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Protecting Your Mental Health While Self-Isolating


According to a 2018 national survey by Cigna, loneliness has reached an epidemic level with almost half of 20,000 U.S. adults reporting that they sometimes or always feel alone. Despite the reason for this, that should sound an alarm considering that social isolation is associated with serious health risks including depression, anxiety, cognitive decline, higher blood pressure, and cardiovascular disease.

Now, combine that with self-isolating or social distancing because of coronavirus (COVID-19) and it’s easy to understand how you may currently be struggling with your well-being. Thankfully, there are some ways that you can still protect your mental health during this trying time.

Exercise, art, and a sense of routine.

Physical activity, whether self-quarantining or not, is one of the easiest and most effective ways to protect your mental health. Even just going for a short walk outside for 10 to 15 minutes can do wonders. “There are many reasons to walk for exercise,” Ann Green, M.S., told NBC News. “Walking improves fitness, cardiac health, alleviates depression and fatigue, improves mood, creates less stress on joints and reduces pain, can prevent weight gain, reduce the risk for cancer and chronic disease, improve endurance, circulation, and posture, and the list goes on…”

As for your mental health, walking can help you generate new and creative ideas and relieve anxiety. Plus, you’ll get the mood-boosting vitamin D from the sun.

If you can’t get outside, then look for options in your home, such as walking on a treadmill or riding a stationary. You could also try online workouts on YouTube and meditation.

“You can also distract yourself with an art activity, like coloring, painting, drawing, listening to music, or playing music if you play,” Angelique Porter, a social worker and psychotherapist at a community behavioral health center in University City, told The Inquirer. “Those distractions have been proven through research to reduce stress, which in turn can boost your immune system.”

Angelique Porter, a social worker and psychotherapist at a community behavioral health center in University City also recommends creating a routine by writing down what you’re experiencing.

“If you approach this like, ‘What are some things I can do to help myself feel a sense of control?,’ it helps you lean into the fact that this is happening,” Gallagher said. “What’s happening is a big change for a lot of people that came quickly. We thrive in our routines, and we like knowing what’s coming next and having a sense of how our day looks.” Additionally, this may be a great time to start a gratitude journal.

Speaking of routines, try to keep your current routine intact. For example, even if you’re working from home wake-up at the same time and start work at your normal time.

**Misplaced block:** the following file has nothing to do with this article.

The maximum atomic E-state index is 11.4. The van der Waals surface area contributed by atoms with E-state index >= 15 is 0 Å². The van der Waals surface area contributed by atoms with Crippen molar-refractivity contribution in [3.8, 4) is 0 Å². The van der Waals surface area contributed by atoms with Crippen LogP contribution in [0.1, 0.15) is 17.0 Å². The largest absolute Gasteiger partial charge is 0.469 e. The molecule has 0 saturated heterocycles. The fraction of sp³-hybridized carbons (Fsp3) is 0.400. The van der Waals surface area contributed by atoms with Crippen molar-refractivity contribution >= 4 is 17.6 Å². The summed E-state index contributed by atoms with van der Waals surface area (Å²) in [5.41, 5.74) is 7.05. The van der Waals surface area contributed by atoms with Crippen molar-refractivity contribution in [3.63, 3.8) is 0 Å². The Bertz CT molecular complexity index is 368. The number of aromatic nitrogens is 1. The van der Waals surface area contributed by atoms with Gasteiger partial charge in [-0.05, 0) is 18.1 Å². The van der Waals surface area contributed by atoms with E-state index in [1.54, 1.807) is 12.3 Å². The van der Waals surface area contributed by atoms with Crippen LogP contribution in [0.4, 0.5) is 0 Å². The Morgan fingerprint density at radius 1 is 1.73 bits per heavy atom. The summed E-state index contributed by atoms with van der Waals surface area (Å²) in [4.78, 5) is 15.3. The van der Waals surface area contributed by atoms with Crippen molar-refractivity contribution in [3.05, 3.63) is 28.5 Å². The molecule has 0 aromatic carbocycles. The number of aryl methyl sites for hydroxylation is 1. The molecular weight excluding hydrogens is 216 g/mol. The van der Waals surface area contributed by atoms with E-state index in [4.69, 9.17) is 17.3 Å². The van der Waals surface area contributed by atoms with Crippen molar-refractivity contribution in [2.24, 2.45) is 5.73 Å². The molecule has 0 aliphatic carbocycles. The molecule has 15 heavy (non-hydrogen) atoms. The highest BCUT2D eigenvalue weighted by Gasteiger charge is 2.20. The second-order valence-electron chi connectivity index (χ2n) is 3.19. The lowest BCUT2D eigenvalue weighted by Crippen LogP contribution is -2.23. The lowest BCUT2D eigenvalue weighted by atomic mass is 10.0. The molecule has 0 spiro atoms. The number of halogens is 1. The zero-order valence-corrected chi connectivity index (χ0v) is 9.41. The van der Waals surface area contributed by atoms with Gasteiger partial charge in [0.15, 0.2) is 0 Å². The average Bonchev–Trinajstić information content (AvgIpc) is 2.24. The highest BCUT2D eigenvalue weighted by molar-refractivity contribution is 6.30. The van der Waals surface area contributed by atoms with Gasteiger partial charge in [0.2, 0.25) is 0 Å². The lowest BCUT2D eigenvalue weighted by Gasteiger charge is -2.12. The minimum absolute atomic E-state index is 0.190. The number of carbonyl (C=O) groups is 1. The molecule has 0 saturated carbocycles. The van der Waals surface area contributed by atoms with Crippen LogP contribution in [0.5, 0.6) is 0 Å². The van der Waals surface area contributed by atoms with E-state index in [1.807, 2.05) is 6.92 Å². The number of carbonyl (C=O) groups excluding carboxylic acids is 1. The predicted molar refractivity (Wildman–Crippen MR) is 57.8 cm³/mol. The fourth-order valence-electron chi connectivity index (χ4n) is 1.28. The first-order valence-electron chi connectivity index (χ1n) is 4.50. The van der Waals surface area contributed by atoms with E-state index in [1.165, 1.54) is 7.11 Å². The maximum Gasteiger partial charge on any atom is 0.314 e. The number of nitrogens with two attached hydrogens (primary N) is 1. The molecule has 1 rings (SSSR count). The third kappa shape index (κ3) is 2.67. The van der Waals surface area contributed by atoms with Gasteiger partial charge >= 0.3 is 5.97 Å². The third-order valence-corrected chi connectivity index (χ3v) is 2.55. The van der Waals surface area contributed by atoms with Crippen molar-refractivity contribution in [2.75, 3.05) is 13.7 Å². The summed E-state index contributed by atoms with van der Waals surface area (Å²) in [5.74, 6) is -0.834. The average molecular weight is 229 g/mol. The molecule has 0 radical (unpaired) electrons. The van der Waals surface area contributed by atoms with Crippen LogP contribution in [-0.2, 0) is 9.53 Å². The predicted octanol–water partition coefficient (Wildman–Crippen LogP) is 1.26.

Stay connected.

Nothing beats face-to-face interactions. But, since this currently isn’t advised, your best alternative would-be video calls. Thankfully, there is no shortage of options that you can use to stay connected with friends, family, or co-workers, such as FaceTime, Skype, Google Duo, Facebook Messenger, Alexa, and WhatsApp Messenger.

Another way to stay connected would be to finding online communities in topics that interest you. For example, if you’re a fan of Marvel movies, then you could join a Facebook community that discusses these films. Or, you could play online games against friends, family, or even just strangers you are also looking for a distraction.

Take a break from the news and social media.

It’s tempting to constantly check the news right now. And, while you should stay informed, consuming too much news is detrimental to your mental health.

Limit your screen time and news consumption by setting boundaries. For example, only set dedicated times to watch the news or check your social feeds, like from 7 a.m. to 7:30 a.m. After those 30 minutes, focus on something else like your work, playing with your children, reading, meditating, or doing something meaningful like cleaning your home.

Have a sense of humor.

“It is very easy to be very serious about everything right now,” Art Markman, Ph.D., a professor of psychology at the University of Texas, Austin, tells Health. “Of course, this is serious. There are people who are sick and people who are dying. But if you look throughout history, the worst situations, the people who get through it feeling best from a mental health standpoint are those who keep their humor.”

Markman says that there’s a reason for “gallows humor,” which is grim and ironic humor during a desperate situation. It makes the situation a little less scary. “To joke with friends about being alone is an incredibly valuable thing,” he says. Our “ability to find humor in anything” is one of our more valuable traits, he adds.

If you need help, reach out.

If you feel lonely or in a state of crisis, please do not hesitate in reaching out to a loved on. You can also turn to mental health apps or work with a mental health professional who offers teletherapy, such as DPS.

If it’s an emergency, contact 911 or 1-800-969-HELP (4357) immediately.

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